Written by: David Porter
Rue ’66 was produced by bassist, composer, arranger and producer Don Ciccone with vocalist and guitarist Serge Martial and Paul Martin (The Vipers, Hampton Wicks), with engineering and mixing by San Francisco pop savant Chris Von Sneidern. Here, Don takes us track by track down Rue ’66 (and runs out of French). L’école est en session!
- La La Lu
We learned this song from a French ‘60s artist, Évelyne Courtois, who called herself Pussy Cat. We’ve been doing a lot of songs she recorded ever since we started; she recorded her own material – she also covered some well-known songs and some real obscurities like “La La Lu.” We play far more songs by Pussy Cat than by any other artist. “La La Lu” was first recorded by an American group, The Cat’s Meow, in 1966. I doubt it ever charted – we never heard of it until we heard Pussy Cat’s version. Our arrangement follows Pussy Cat’s right down to the guitar riff, which is played in octaves. That was a fun overdub. I asked our lead guitarist, Mark Scardello, to do the same riff an octave up, and he obliged (you can hear the Beatles do the same trick on “The Night Before”). Pussy Cat’s version fades out, but we end on that riff. It’s such a cool riff.
- Je T’aime Quand Même
I’ve been trying to learn French off and on for the last 40 years. I came across the phrase, “je t’aime quand même,” and I thought, “hmm… that rhymes, doesn’t it?” It means, “I love you just the same” or “I love you anyway”. It reminded me of the old Phil Spector record, “He’s Sure the Boy I Love” the boy doesn’t have any of the qualities the girl is looking for, but she loves him anyway. So I came up with a few lines like “je t’iame quand meme/ce n’est pas parfait/oui, je sais,” which is just, “I love you anyway. It’s not perfect, yes, I know”. I then added a bunch of “la’s la’s” – I originally meant for them to be actual lyrics, but I ran out of French! I wrote the bridge in English, and Serge took my idea and ran with it, then Serena tweaked the words for us so they flow better. I wrote the music and did the arrangement with a nod to Peter and Gordon. Serge plays lead on this one on an old Framus acoustic 12-string with a pickup in the sound hole (German guitar, German pickup), and Serena plays the cowbell at the bridge (another idea I got from the Beatles). Carol added a lovely harmony. I’m proud to say one of my favorite songwriters ever, Martin Newell, played this on one of his podcasts.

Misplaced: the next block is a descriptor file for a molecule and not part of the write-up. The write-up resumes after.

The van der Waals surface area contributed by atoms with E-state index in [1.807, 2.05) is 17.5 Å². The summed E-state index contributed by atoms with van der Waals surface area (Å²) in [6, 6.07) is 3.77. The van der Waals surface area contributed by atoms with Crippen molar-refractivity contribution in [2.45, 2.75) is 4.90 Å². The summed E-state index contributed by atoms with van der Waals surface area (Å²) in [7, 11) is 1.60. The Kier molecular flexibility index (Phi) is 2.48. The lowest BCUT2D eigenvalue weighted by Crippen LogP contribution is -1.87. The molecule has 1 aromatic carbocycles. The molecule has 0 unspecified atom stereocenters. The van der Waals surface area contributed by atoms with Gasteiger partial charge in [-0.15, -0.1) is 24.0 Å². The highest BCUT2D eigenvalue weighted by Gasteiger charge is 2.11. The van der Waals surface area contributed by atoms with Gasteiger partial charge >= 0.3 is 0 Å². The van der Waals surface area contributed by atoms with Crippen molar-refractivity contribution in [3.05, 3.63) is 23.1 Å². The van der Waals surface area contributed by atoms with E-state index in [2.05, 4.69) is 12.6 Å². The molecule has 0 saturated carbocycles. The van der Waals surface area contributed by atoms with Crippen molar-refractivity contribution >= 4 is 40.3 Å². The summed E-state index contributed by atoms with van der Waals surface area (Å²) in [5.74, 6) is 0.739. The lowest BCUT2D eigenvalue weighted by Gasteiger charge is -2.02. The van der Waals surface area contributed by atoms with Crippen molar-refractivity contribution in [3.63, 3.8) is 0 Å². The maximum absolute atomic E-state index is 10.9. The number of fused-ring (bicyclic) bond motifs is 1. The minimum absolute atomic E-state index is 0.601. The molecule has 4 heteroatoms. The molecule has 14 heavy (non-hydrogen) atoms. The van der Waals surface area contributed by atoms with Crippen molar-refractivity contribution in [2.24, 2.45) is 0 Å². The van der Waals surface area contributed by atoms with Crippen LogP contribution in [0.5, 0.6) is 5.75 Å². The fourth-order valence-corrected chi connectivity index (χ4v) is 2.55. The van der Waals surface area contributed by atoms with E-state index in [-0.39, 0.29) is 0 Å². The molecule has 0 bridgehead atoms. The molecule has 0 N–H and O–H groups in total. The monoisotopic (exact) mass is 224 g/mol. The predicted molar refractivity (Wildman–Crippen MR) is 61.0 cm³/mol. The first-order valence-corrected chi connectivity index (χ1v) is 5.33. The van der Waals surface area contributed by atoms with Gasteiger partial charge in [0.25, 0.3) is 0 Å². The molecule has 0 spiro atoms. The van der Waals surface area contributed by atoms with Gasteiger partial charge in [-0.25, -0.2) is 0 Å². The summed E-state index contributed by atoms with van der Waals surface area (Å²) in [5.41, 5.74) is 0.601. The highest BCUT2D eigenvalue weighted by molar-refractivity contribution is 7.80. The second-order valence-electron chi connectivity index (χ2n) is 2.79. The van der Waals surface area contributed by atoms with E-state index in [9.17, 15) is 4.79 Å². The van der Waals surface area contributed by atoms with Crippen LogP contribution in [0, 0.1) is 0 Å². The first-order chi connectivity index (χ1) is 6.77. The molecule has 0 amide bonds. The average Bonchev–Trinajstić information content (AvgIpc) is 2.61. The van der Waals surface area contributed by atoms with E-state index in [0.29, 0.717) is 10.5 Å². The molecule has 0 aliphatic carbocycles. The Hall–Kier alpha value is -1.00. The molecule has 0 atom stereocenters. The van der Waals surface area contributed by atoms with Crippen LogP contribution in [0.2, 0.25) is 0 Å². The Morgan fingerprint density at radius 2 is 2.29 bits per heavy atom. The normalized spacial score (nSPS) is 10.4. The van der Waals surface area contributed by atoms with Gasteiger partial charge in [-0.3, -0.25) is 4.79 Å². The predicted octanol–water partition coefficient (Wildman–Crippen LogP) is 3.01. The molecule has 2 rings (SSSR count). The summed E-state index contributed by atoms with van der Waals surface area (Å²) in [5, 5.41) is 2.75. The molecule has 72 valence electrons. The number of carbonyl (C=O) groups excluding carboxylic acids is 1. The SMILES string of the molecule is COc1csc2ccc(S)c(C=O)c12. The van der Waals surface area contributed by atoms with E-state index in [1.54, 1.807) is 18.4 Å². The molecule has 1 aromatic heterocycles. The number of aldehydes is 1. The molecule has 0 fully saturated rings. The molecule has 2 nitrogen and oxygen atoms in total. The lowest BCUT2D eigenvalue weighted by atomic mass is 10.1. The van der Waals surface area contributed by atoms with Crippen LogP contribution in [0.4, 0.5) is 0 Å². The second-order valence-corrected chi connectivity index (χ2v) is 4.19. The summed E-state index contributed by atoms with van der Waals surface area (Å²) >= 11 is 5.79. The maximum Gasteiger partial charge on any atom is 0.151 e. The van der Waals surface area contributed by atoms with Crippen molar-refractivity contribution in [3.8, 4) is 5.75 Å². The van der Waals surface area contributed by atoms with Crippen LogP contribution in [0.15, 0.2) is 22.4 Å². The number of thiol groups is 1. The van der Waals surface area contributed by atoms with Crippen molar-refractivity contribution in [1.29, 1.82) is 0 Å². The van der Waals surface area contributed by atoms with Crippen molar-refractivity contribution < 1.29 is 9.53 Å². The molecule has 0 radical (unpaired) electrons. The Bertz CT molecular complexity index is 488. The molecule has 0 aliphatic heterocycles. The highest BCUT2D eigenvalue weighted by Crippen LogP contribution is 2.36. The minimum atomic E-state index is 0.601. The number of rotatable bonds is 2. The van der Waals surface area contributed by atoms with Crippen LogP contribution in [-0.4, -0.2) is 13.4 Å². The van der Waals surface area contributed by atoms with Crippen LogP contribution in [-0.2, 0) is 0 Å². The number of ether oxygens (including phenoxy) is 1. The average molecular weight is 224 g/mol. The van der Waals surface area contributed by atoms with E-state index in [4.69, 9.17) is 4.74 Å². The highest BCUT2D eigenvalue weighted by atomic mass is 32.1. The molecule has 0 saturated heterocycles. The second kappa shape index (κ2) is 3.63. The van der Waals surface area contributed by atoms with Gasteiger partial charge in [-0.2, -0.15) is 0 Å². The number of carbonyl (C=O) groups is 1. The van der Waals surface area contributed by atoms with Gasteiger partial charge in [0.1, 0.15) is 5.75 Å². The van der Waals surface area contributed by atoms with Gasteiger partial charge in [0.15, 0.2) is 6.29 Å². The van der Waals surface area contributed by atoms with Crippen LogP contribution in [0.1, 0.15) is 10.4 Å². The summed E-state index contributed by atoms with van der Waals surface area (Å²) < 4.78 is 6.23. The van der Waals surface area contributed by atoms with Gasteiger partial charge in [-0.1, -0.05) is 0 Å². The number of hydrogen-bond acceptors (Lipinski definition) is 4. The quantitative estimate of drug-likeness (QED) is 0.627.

- Le Temps de L’Amour
This was co-written by one of the greats of French 60’s music, Jacques Dutronc. It was originally done by Francoise Hardy, another icon of the era – it was on her first album, Tous les Garçons et les Filles, which was released in 1962, so “Le Temps de L’Amour” is probably the oldest song on our album. It’s become a classic, you’ll hear it in movies and TV shows…Serena sings it, it’s her baby. It almost didn’t make it to the album, but Serena insisted and I’m glad she did. Nice piano by Christian – it’s an overdub we did on a nice baby grand at Hyde Street Studios.
- Ces Bottes Sont Fais Pour Marcher
This one needs no introduction, it’s “These Boots Are Made for Walking,” the old Nancy Sinatra classic by Lee Hazelwood. We’ve been doing this song since the band started back in 2010 or 2011, and it’s always been a crowd pleaser. The translation is by an artist called Eileen. Carol sings this one, and it features our mighty horn section.
- Pas Question
Co-written and originally recorded by Eric Charden in 1966. This was fun for me because I got to add fuzz bass. Serge and Carol and Serena do the question and answer thing. More horns.
- Les Cornichons